1250Financial Times asks how IFP breathed new life into literary James Bond estate
- Aug 18, 2007Financial Times asks how IFP breathed new life into literary James Bond estate
Ian Fleming Publications' decision to reanimate the late author's most famous creation, James Bond, in a novel by Sebastian Faulks to mark Fleming's centenary next year is the latest in a resurrection trade that has made literary estates some of the most powerful in the media.
As well as the 14 original Bond books and posthumous adult novels by other authors (including Kingsley Amis), IFP has reaped rewards with the launch in 2004 of the Young Bond series. These books, by Charlie Higson, have topped children's bestseller lists across the world and tapped into a new generation of 007 fans - reports the FT.
"We were looking at a younger market because that is very interesting," says Corinne Turner, IFP managing director. "We are not making Young Bond into films yet because we wanted to establish them as a literary series first."
It is the ability to control their brand names that makes estates so powerful. In the Faulks deal the estate will retain full copyright. Though the terms are being kept secret, the Birdsong author is expected to share royalties and be paid an advance. Devil May Care will be published by Penguin, part of Pearson, owner of the Financial Times.
Literary reincarnations sanctioned by estates have made some authors more prolific in death than in life. Despite her death in 1986, "Virginia Andrews" has continued to pump out gothic romances, thanks chiefly to the ghostwriting services of Andrew Neiderman.
Robert Ludlum preserved his literary legacy by preparing outlines for thrillers to be written post mortem. Eight Covert One titles and five other novels have appeared since his death in 2001.
Some of the world's most high-profile estates, including those of CS Lewis, Tolkien and Agatha Christie, are published by HarperCollins UK. Its publishing director of estates, David Brawn, says keeping an author's name alive is not about profit. "It's about keeping the flame alive and protecting the integrity of their work."
But only authors whose names resonate through ancillary media - high-profile films, television series and computer games - should apply.
The owner of Agatha Christie's rights has kept her in the public eye without resorting to new books. Agatha Christie Ltd is part of the intellectual property group Chorion, which also represents the estates of Enid Blyton, Raymond Chandler and Georges Simenon.
As well as the Grammy Award-winning Poirot television series, ACL has produced several adaptations of Miss Marple, including the latest version, Marple, with the British actress Geraldine McEwan in the lead role. It has also branched into computer games, starting with Murder on the Orient Express.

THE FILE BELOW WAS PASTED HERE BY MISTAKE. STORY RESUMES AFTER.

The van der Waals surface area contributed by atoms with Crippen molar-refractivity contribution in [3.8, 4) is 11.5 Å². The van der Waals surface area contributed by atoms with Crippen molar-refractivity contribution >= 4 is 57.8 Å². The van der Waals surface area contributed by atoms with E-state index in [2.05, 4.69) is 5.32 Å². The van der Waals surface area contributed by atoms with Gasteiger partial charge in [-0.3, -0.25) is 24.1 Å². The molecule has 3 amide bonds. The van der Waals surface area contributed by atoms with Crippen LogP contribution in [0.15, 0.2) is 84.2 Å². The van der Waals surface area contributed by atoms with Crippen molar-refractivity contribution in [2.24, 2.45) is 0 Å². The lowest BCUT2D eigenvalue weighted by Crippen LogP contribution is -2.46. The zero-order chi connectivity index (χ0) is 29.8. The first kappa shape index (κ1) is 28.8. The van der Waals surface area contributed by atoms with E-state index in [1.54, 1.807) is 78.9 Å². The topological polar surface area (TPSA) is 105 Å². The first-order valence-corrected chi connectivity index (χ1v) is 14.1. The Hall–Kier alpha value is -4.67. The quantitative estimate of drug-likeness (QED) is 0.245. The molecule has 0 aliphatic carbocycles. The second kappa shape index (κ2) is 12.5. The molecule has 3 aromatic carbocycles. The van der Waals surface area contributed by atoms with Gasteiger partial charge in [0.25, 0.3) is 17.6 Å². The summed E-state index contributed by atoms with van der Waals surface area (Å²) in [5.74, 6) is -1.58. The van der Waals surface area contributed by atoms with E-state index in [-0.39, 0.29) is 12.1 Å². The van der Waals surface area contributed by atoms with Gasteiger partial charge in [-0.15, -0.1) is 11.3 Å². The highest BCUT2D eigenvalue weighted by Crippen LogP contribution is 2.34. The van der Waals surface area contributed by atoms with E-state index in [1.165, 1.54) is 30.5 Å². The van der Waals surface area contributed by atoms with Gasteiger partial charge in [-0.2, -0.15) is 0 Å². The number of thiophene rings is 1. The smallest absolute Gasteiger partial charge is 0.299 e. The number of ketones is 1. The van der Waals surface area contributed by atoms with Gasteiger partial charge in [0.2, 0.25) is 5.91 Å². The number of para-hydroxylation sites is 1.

"We have absolute control over what's made," says Mathew Prichard, ACL chairman and Christie's grandson. "The most important thing about television is that it keeps the books alive. We definitely see a rise in sales across her whole list when the series are screened."
Although ACL has allowed Miss Marple to drop her fusty image, it has prevented "inappropriate" adaptations. In 1995 the company jumped on an attempted update of Towards Zero that featured incest: all association with Christie was excised.
Often an author already has an extensive literary canon to exploit. Dahl and Dahl Ltd, which handles the estate of the children's author Roald Dahl, has refused to create new books, unlike the estate of Dr Seuss for example.
Dominic Gregory of DDL explains: "It's not part of our plan because his existing books continue to sell very well."
Among projects the estate has been involved with are the film Charlie and the Chocolate Factory, which the author's widow Felicity Dahl co-produced, and a ride at the Alton Towers theme park. "The books are our raison d'être," Mr Gregory says. "With everything we do in terms of exploitation, it is about getting people reading them."
Because copyright comes to an end - 70 years after an author's death in Europe, sooner in the US - literary estates have turned to trademark registration for an extra layer of protection. Characters, book titles and authors' names have all been registered.
For dead authors who are still in copyright, trademarking may help estates keep control after the term ends, says intellectual property lawyer Laurence Kaye. "If you intend to republish a book that has gone out of copyright, you would have to do it in a way that did not infringe any trademarks."
IFP has registered everything from Ian Fleming to James Bond and Miss Moneypenny, so any attempt to reproduce the books without permission after they go out of copyright would meet difficulties.
Mr Kaye says: "You would have to manipulate the book so that there was nothing in it that infringed the registered trademarks."
Bond should remain lucrative for Fleming's heirs well beyond his first century.
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